Under the smiling face of a Buddha in a ruined temple in the jungles of Cambodia, two tiger cubs are playing. They wrestle with each other, toy with their mother's tail, and chase a coconut down a hill. Kumal is the stronger and more aggressive of the two; Sangha is shy and unwilling to take risks. Their differing natures are demonstrated in an encounter with a angry mother civet who is protecting her little ones in a cave: Sangha flees up a tree while Kumal wants to fight her. Sangha is never far from his mother, and she often carries him to safety by the scruff of his neck. Kumal follows close behind if there is any sign of trouble.

And trouble does come to their pleasant life when a party of humans led by Aidan McRory (Guy Peace) arrives in their habitat. He's a well-known author and hunter who has been operating in Africa, making money from selling elephant tusks. But Asian religious relics are fetching a higher price in 1920s Europe, so he has bribed the local tribes and brought a crew to help him carry off statues from the ancient temples.

When McRory comes upon Kumal, Sangha, and their parents, he is forced to kill the male tiger after he attacks one of his men. The mother tiger carries Sangha to safety, but Kumal is separated from them and captured. McRory feeds the little one honey drops and is surprised to find himself bonding with him. The tribal chief feigns pleasure with the white man for killing a tiger — his son lost a leg to one of them — but offered another bribe, he betrays him to the authorities. McRory is hauled off to prison for looting statues, and the little tiger is given to the local circus. Kumal's mother makes a valiant attempt to rescue him by leaping on the back of the truck carrying him away, but she is falls off and with Sangha must watch as one brother disappears down the road in a cloud of dust.

No one takes a fancy to Kumal at the circus. Zerbino (Vincent Scarito), the animal tamer, and Saladin (Moussa Maaskri), the vicious manager who has no respect for animals, are determined to make him the next ferocious man-eater star in their show. Kumal's once proud and bold spirit is subdued, and he loses his spunk, lying listlessly in his cage and soporifically learning new tricks, such as jumping through a ring of flames.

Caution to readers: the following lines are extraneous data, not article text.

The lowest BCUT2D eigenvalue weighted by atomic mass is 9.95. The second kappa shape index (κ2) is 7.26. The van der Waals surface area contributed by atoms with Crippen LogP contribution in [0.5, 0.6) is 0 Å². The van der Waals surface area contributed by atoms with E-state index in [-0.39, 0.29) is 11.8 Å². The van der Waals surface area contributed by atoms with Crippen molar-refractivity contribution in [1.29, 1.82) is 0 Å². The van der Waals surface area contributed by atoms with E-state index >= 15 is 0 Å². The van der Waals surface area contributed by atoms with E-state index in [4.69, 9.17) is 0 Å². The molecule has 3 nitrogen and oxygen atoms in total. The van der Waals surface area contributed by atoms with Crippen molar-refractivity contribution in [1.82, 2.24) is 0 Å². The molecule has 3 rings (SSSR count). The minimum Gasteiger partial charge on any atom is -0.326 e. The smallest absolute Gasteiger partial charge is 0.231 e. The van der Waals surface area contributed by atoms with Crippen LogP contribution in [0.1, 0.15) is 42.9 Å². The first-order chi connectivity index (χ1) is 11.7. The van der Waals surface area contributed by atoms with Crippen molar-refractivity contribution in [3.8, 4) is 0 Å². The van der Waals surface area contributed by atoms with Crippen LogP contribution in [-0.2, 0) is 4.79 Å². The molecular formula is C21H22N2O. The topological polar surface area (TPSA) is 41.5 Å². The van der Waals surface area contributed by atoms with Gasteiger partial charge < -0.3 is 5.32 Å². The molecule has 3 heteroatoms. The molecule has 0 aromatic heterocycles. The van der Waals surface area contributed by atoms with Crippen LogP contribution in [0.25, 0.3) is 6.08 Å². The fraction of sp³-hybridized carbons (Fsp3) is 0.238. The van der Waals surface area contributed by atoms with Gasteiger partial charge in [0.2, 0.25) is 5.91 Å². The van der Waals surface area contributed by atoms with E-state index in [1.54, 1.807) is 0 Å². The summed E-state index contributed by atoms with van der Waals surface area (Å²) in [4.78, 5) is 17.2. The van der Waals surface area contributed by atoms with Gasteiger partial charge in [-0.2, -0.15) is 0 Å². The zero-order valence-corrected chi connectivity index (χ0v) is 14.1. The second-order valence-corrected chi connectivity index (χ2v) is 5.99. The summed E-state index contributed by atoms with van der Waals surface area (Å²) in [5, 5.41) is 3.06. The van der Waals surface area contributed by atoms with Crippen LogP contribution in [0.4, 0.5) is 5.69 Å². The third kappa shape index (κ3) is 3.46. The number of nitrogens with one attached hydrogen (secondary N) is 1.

Normandin (Jean-Claude Dreyfus), the local French administrator, has a money-making scheme that involves building a road through the jungle to attract tourists to the temple sites. He gets McRory out of jail and talks him into leading a hunting expedition for the Prince (Oanh Nguyen) and his new fiancée (Stephanie Lagrande) in hopes of convincing this leader to give permission for the road. At the temple grounds, the Prince shoots the mother tiger, but she is only wounded in the ear and escapes.

Little Sangha is found by Normandin's young son Raoul (Freddie Highmore), who immediately falls in love with this cuddly cub. He takes him home to live in his bedroom. His mother (Philipine Leroy-Beaulieu) is not as happy with this arrangement and her favorite pet dog is even less enthusiastic about the arrival of this competitor. After an ugly confrontation between the two animals, Sangha is taken to the Prince's royal menagerie. Despite the wayward paths of Kumal and Sangha, they are destined to be reunited, although not in the most auspicious circumstances.

It has been 16 years since the release of Jean-Jacques Annaud's The Bear, and we are elated to report that he has created another masterwork that is sure to raise people's consciousness about wild animals — their beauty, intelligence, and mystery. Two Brothers, like its predecessor, is not a nature documentary but a story in which the actors are trained animals allowed to behave as they would in the wild. The screenplay, cowritten by Annaud and Alain Godard, reflects careful research into how tigers play, raise their families, recognize each other, and vocalize. These expressive animals create a convincing and heart-warming story under the direction of head trainer Thierry Le Portier. The cinematography by Jean-Marie Dreujou, especially of the temples in Angkor, Cambodia, is breathtakingly beautiful.

Annaud's sensitivity to the wide range of tiger behaviors and his respect for their natural instincts makes our experience of them in the film akin to being in the wild. We discover that our senses are open to all the wonders and terrors of life in the bush. Anyone who is fortunate to have cats as pets will derive even more pleasure from recognizing similar delightful habits in these athletic beings.

The salutary message of this extraordinary movie is that we should reverence tigers and all wild animals for the glimpse they give us of the beauty and diversity of creation. It is a wonder to behold the changes that take place in McRory as he opens his heart to Kumal. Even more uplifting is the love that young Raoul has for Sangha and his anger at those who want to kill him. After this close encounter with these two magnificent tigers, you will want to add your voice and your donations to organizations working to save the lives and habitats of all the other Kumals and Sanghas in the world.